Anne & Muriel: Les Deux Anglaises  [DVD]
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François Truffaut's second adaptation of a Henri-Pierre Roche novel (the other being 'Jules et Jim') is also about a menage-à-trois, although this time set in nineteenth century Wales. Claude (Jean-Pierre Léaud), an aspiring young French writer, spends a holiday on the Welsh coast with an English family and falls in love with the two daughters, Ann (Kika Markham) and Muriel (Stacey Tendeter).
Anne and Muriel is the story of Claude, an affluent young Frenchman at the turn of the last century and a love triangle that entangles him and a pair of English sisters.
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While JPL's lead performance, with its use of blankness, its deliberate echoes of Buster Keaton, may not entirely work (the distance he creates from us does support the other actors, and helps to create a number of subliminal, unusual nuances--much like the shyness of Azdnavour in Pianist--but it is also unsettling in ways that may not help--JPL is too young in this old man's movie), and while Kika Markham's performance is wonderfully radiant, subtle and intelligent (as also agreed by critics of the time), in many ways it is Stacy Tendeter's which is awsome--one of the most remarkable performances of all movies, there is very little else like it. It is unnerving, it burns and hurts, it is daring and painful and true. It is the performance of a lifetime.
This is a great movie about love--its joys and its impossibilities. The landscape, the music, the rituals, the choreography of bodies and movements, the lighting--all contribute. There is Rodin, sisters, the Brontes. It is full of parallels, echoes, weird symmetries, losses, moments of strtling recognition. Like something like I Know Where I'm Going, it is more than the sum of its parts. It is deeply affecting. It is, as Pauline Kael said in a mixed contemporary review, 'bewilderingly sad'.Read more ›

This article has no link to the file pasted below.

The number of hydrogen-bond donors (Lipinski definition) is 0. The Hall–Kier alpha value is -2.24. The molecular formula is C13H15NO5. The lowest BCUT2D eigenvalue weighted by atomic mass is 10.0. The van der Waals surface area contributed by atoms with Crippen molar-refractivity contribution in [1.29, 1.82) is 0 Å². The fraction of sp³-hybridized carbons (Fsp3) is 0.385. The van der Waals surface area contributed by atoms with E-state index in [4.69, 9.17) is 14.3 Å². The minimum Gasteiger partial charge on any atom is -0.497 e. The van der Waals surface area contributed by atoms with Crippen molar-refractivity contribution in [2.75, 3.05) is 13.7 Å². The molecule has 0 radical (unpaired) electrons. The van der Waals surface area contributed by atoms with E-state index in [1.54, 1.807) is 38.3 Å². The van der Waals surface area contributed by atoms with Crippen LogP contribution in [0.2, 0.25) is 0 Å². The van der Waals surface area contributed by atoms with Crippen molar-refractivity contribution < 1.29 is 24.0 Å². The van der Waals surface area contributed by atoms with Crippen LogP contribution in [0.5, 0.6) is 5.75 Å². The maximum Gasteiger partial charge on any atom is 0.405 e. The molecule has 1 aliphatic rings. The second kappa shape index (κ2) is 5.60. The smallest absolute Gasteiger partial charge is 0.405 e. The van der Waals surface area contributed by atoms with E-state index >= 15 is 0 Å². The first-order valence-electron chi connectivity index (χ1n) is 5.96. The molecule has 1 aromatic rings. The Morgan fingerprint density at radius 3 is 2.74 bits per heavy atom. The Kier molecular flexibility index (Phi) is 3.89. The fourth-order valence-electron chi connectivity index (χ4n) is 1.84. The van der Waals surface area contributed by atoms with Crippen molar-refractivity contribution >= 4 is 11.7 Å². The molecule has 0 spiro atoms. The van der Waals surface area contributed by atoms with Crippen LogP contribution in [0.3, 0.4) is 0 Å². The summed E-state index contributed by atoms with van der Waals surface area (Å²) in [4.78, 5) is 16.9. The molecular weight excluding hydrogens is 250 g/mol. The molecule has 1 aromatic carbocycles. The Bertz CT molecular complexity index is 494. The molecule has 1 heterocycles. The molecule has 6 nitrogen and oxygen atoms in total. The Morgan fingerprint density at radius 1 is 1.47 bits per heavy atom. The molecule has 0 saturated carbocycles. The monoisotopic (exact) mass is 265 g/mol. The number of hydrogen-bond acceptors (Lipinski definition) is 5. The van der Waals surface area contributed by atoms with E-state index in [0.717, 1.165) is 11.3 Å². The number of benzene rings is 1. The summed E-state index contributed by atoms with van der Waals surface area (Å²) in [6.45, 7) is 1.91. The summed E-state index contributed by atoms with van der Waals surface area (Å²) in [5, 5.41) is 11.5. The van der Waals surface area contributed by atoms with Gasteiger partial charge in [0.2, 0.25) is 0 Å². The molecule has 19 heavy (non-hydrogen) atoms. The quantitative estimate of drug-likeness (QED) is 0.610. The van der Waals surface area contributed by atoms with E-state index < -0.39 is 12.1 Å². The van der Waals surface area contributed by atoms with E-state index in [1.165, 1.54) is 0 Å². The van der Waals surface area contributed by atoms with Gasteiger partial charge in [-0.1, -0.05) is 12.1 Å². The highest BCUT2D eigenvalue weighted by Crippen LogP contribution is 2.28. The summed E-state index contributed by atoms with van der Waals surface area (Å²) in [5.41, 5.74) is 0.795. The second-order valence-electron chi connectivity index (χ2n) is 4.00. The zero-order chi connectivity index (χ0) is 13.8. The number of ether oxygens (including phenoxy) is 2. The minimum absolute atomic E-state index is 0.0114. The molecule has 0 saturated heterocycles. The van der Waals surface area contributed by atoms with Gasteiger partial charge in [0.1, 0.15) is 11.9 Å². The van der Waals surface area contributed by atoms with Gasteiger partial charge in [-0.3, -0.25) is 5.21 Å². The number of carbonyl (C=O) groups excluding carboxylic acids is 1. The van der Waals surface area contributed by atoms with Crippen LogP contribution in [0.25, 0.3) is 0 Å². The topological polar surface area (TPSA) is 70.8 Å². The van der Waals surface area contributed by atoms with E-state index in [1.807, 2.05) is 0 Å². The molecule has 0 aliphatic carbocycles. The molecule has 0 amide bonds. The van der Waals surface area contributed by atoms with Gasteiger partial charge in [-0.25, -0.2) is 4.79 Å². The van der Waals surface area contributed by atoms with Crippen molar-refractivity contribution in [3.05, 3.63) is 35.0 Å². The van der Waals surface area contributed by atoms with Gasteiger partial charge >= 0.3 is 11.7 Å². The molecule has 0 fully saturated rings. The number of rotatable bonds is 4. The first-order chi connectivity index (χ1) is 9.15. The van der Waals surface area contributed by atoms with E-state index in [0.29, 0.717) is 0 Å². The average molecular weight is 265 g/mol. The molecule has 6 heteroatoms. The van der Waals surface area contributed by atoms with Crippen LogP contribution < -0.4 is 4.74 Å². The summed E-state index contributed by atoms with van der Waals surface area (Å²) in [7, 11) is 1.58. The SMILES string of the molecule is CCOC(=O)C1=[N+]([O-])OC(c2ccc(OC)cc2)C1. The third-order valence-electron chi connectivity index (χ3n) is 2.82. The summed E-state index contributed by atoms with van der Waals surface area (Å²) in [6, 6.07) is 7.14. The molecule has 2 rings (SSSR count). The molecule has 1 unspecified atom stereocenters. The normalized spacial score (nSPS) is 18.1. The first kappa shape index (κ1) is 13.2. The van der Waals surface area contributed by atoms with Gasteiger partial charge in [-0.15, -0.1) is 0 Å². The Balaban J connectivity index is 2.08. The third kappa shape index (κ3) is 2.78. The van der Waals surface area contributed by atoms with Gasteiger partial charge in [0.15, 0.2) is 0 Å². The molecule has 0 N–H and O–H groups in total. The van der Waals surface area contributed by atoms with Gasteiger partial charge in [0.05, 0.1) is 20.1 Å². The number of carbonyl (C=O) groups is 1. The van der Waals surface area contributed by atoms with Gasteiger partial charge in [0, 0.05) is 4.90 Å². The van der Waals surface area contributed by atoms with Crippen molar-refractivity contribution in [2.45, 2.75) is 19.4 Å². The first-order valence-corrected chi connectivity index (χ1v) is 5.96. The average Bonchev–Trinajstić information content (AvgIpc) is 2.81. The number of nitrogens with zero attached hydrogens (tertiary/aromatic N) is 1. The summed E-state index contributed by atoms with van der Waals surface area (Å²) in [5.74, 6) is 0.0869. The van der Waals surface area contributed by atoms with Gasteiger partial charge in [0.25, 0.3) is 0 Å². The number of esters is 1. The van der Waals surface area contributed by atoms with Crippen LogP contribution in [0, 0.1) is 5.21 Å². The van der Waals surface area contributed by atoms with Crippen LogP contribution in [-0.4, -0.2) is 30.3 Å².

of film. It was a bit slow for my taste, but quite enjoyable for all that.
The plot ambles along directionlessly as Jean-Pierre Leaud's selfish young Frenchman selfishly destroys two sisters' lives without ever finding happiness himself. It's very much fantasy-fulfilment, with the two embodying Madonna and Whore and at times threatens to turn into a distaff Jules et Jim as everyone is oh so civilized about it all. The casting is also problematic. Kika Markham is fine as the free-spirit of sorts, but Stacey Tendeter is less effective as her 'purer' sister and the casting of the minor British roles is haphazard at best - David Markham is fine as a fortune teller, but the next-door neighbour is not exactly a natural actor and one scene features a London Bobby who looks about as English as Raimu on a particularly jowelly day.
It's one of those films that always seems to be on for another hour no matter how far into it you get, and it doesn't reward the effort with more than minor pleasures. But it is nice to see composer Georges Delerue in a small role as an estate agent and for all its clumsiness and overlength it has its moments and a mildly affecting ending. It's just a shame getting there took so long.